A tweet from @DepressedDarth caught my attention this morning, and then it angered me at so many levels.  But first, let’s get to the matter of DepressedDarth’s tweet.

It was a link to that showed celebrities before Photoshop and after Photoshop pictures.   You can see all of them by clicking here.  After looking at the pictures, my first thought was this had to be bogus, so I went and trolled the interwebs and discovered that others had written about the same pictures.  A sample of this can be found at the this link on the Huffington Post.  So DepressedDarth was not peddling false information, but the people working the Photoshop certainly are.

pic from

I would be far more forgiving of this if what the Photoshop pictures did was to remove a temporary blemish or to highlight a hair color or something minor.  People have that done all the time when they get their portrait made for Christmas cards or resumes and that is no big.  I don’t even think it is always bad to Photoshop–say, for a movie poster or something as long as it is not altering the basic characteristics of the individual.

However, this is not what the miracle of digital editing did to these pics.  In nearly ever instance the celebrity was made thinner and given bigger breasts.

The sampling was almost entirely of women, except for one I think of George Clooney, but his man-card has been in question ever since he made the worst Batman ever.

Most of these pictures were about the sexual attributes of women, and therefore it reinforces the misogynist view in our culture that women are nothing more than sexual objects to be oogled, and if they do not meet the standards of some sicko photo-editor, then just improve them.  Yuck.

I am a father to two daughters and it infuriates me that they may be getting the idea from media they are only of worth if they look like these women in the pictures, yet, ironically, these women don’t even look like these women in the pictures.  It is the creation of an ideal that is unattainable, and this unattainable ideal can only lead to doubt, insecurity, and dysfunction.

Then there is the lying aspect of it all.  One of the pics was of Beyonce and it commented on her baby weight being digitally removed.  Why?  Why would you hide and lie about the way the human body works?  Wouldn’t it be just be better for her to put a few more clothes on and take an honest picture instead?  Oh, wait, but that would not sell.  Another aspect of truth is the Madonna picture.  The actual photo makes her look like a used up meth addict who had burned her body out.  Then they touch it up and she looks young and fresh.  People should see the real one, because when you abuse your body and whore yourself out to celebrity culture, the result will be something truly monstrous.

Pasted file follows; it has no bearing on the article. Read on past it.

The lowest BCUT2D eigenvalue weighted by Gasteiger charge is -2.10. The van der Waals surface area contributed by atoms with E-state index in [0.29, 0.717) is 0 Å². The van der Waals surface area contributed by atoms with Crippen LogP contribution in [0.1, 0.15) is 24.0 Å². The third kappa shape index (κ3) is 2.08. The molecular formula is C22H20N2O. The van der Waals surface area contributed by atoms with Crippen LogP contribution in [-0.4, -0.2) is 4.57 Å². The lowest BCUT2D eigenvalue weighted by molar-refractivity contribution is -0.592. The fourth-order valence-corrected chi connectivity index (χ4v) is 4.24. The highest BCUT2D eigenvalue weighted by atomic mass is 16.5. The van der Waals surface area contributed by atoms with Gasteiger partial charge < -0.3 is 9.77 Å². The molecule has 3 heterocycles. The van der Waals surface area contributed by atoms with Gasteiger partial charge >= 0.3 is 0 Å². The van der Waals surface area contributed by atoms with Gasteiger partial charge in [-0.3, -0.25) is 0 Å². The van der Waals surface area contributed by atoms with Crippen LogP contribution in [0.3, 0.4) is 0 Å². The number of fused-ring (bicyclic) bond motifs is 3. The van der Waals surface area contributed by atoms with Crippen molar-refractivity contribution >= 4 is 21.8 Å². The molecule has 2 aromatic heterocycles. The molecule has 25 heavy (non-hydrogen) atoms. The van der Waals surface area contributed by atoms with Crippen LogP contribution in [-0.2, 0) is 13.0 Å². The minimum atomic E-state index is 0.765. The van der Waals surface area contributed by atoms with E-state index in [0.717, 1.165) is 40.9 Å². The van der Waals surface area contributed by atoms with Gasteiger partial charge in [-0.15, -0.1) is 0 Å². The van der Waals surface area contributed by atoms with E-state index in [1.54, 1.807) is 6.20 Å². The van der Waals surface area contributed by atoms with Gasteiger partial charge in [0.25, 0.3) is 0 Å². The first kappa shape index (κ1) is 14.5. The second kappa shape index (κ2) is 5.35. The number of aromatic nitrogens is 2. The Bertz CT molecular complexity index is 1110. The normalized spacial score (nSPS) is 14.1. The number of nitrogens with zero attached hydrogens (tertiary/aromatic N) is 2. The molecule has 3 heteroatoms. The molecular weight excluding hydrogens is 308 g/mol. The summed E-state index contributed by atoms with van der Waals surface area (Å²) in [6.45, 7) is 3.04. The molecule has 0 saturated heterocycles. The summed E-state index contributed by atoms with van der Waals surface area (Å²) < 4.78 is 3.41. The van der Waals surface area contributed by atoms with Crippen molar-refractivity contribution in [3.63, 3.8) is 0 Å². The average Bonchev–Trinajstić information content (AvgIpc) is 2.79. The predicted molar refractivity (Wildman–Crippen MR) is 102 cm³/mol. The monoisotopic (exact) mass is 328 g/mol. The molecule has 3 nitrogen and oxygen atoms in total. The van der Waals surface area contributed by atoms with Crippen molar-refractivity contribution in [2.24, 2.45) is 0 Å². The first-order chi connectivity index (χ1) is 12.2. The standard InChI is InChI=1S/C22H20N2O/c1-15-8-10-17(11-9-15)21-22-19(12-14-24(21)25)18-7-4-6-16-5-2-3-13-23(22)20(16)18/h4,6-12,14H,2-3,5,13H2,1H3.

Beyonce faked the Star-Spangled Banner.

So they say.

I’m not a big Beyonce fan and I think her music–and her attire–is less than tasteful. However, the claims that she is a fake all seems specious to me. If you’ve ever had to perform anything outside in the cold in front of lots of people who are waiting for inspiration then you know the problems and complications that can evolve–often issues out of your control. I get that you might want to prefer perfection over authenticity. I get it. I completely understand.

What I can’t figure out is why people are so “outraged” over it. Really?

So Beyonce faked the national anthem. So what? Many of the same people who are upset about it also watch professional wrestling. Do they know that is fake too?

The world is filled with fakes. Donald Trump is a fake. Does that make all businessmen fake or even all of Donald Trumps business transactions fake? John Edwards is a fake. Does that make everything he says untrue? The Seattle Mariners last three seasons have been fake baseball. Does that make the major leagues fake?

I know lots and lots and lots of pastors who are fakes and phoneys. So do you. Does that make the gospel a fake?

I think there are a couple of things at play in the scuttle about BeyonceGate.

  • One, our culture is so toxic and sick that it stays in a perpetual outrage about something. The opinion makers of this world peddle in outrage because it sells.
  • Two, we are a performance culture. Above the content of the national anthem or the momentous nature of the event we hold the quality of the performance above all else. In the year 2013 style always wins out over substance.
  • Three, there is an undercurrent of hatred for successful people. No one is more successful than Beyonce so when she is less than perfect we ridicule. To keep this in the political sphere for a moment, many people voted against Mitt Romney precisely because he was so successful in the business world.

Beyonce is not a fake, even if she did lip sync the anthem. She is authentic and can really sing and she has the chops to prove it and has proved it. She is not the same thing as, say, Lance Armstrong who is a legitimate fake in what, might arguably be called a fake sport.

The real fakes in Washington D.C. have titles like Senator and Representative, not the performers at the inauguration.